Re: NtropiX+NNet idea

From: John Conover <>
Subject: Re: NtropiX+NNet idea
Date: 5 Jun 2001 23:11:44 -0000

There are some interesting numbers that are related to the attached.

What would be the expected range for a "typical" stock's, (i.e., one
with a standard deviation of fluctuations of about 4% per day-the best
stocks do about twice that,) value a calendar year from now?

    The standard deviation would be about 0.04 * sqrt (253), for 253
    trading days in a calendar year, or about 0.636X. That means that
    84.13% of the stocks will be in a range of 0.318X gain to a 0.318X
    loss, (a range of 1.318X to 0.682X,) meaning that a "typical"
    stock's maximum value in a year, divided by its minimum would be
    about 1.318X / 0.682X = 1.93.

    The metrics for the decade of the 1990's, for all stock's listed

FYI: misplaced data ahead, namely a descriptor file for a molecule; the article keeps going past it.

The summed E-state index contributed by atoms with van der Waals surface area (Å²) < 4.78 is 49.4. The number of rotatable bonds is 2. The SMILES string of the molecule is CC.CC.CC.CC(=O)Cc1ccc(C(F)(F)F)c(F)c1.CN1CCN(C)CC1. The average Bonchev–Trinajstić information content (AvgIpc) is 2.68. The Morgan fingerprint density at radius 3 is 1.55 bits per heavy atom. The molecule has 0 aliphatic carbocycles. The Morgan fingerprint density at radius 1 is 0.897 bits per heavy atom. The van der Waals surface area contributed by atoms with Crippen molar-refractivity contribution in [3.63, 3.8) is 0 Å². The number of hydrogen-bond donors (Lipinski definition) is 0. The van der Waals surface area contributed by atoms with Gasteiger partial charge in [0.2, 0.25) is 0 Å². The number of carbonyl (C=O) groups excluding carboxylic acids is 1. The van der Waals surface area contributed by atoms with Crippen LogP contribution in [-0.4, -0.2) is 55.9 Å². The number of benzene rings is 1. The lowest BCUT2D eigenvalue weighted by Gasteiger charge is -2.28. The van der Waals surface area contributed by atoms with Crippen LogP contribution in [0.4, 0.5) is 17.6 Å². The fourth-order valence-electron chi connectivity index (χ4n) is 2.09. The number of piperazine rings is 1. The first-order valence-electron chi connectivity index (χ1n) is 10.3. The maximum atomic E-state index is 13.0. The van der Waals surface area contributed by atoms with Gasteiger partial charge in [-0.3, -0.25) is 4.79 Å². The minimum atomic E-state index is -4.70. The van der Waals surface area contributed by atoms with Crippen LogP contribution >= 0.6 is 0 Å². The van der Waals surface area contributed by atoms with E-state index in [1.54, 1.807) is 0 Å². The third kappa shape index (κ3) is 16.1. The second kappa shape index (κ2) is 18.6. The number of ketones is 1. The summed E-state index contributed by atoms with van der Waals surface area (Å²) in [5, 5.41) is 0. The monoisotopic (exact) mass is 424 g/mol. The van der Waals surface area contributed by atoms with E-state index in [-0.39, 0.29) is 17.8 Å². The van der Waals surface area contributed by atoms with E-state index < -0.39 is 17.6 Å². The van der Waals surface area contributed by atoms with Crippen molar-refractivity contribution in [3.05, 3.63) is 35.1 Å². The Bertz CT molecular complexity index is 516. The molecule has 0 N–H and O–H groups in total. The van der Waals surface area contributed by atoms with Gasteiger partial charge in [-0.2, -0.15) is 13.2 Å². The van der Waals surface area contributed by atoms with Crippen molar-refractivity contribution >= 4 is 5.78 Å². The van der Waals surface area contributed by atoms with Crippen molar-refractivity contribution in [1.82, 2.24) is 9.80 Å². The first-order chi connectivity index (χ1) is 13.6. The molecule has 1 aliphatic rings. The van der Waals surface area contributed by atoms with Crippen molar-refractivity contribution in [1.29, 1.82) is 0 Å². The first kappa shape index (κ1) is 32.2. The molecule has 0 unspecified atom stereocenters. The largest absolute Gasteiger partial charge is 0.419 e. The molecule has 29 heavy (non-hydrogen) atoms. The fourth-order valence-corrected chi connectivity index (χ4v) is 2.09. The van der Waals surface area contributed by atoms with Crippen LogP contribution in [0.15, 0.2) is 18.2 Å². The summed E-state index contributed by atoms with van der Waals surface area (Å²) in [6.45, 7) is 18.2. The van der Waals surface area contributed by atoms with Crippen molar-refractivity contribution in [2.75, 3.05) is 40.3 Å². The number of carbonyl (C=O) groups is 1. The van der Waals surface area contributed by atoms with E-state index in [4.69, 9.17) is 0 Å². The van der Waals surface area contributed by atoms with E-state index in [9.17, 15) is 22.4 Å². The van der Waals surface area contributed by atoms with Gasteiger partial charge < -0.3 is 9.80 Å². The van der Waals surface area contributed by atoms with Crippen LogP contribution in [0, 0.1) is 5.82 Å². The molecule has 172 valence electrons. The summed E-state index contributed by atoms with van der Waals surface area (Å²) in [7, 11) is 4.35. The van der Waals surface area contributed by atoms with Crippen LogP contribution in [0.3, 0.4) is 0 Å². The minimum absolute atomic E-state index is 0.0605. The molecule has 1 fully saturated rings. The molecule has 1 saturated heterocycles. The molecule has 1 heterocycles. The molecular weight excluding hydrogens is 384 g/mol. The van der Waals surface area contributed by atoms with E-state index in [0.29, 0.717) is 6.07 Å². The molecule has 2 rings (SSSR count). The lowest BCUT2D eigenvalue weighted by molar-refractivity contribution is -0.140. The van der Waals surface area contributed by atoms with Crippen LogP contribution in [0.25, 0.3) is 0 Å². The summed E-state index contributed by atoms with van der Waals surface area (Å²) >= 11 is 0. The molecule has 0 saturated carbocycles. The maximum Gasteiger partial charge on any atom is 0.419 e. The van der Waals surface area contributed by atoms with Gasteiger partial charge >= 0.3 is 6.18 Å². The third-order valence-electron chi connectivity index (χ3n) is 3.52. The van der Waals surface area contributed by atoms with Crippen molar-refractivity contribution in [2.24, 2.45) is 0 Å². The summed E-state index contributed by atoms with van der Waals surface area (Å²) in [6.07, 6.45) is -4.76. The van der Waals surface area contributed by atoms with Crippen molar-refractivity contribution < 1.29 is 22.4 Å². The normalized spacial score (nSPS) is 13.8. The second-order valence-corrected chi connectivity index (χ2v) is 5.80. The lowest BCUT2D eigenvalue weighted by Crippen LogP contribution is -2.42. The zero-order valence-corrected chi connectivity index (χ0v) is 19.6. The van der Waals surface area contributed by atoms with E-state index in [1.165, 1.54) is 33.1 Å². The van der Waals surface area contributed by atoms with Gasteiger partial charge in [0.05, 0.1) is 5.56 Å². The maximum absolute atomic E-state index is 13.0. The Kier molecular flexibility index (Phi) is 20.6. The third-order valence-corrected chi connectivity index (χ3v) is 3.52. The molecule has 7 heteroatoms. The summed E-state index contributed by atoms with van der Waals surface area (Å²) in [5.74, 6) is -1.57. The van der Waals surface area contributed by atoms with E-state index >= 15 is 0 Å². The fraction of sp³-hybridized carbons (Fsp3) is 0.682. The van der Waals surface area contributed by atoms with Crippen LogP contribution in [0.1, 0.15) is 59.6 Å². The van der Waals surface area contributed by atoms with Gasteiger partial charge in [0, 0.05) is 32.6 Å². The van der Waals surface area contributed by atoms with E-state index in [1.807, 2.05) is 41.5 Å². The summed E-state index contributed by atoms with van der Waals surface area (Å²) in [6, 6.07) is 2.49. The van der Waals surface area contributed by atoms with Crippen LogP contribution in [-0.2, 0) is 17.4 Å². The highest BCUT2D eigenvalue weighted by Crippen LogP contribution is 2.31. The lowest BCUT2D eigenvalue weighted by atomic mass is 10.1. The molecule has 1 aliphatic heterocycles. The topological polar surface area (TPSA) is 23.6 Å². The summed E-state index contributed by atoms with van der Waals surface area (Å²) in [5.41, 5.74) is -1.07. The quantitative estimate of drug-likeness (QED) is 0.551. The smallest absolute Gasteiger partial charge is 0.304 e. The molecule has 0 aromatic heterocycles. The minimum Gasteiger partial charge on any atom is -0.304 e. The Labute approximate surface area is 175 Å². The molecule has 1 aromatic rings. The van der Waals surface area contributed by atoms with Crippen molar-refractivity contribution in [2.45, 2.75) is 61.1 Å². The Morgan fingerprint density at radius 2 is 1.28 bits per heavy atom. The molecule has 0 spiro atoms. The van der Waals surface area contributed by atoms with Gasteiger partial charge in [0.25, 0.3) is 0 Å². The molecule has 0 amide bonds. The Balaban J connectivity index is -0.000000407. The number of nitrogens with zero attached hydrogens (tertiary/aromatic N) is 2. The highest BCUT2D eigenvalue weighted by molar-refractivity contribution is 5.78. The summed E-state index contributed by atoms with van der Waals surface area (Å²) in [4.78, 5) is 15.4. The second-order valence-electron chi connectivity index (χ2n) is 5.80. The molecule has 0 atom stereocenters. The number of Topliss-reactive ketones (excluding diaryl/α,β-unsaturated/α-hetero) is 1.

on the US exchanges, for all possible 253 trading day intervals,
    is almost exactly 2.0.

What would be the expected value of the fluctuations, at 2 minute
inter-day ticker intervals?

    The standard deviation would be about 0.04 / sqrt (240), for 240 2
    minute intervals in an 8 hour trading day, or about 0.258%.

    The metrics of the US exchange tickers for the decade of the
    1990's, for all stock's listed is almost exactly a quarter of a

Its intriguing because there are 262,800 2 minute trading intervals in
a calendar year, so the fractal dynamics have very reasonable accuracy
over at least a range of five and a half orders of magnitude!

Very few scientific applications have that kind of extensibility,
(including F = MA, which over a range of five orders of magnitude will
usually require the inclusion of relativistic effects.)


BTW, but things do change. Two decades, or so, ago, the inter-day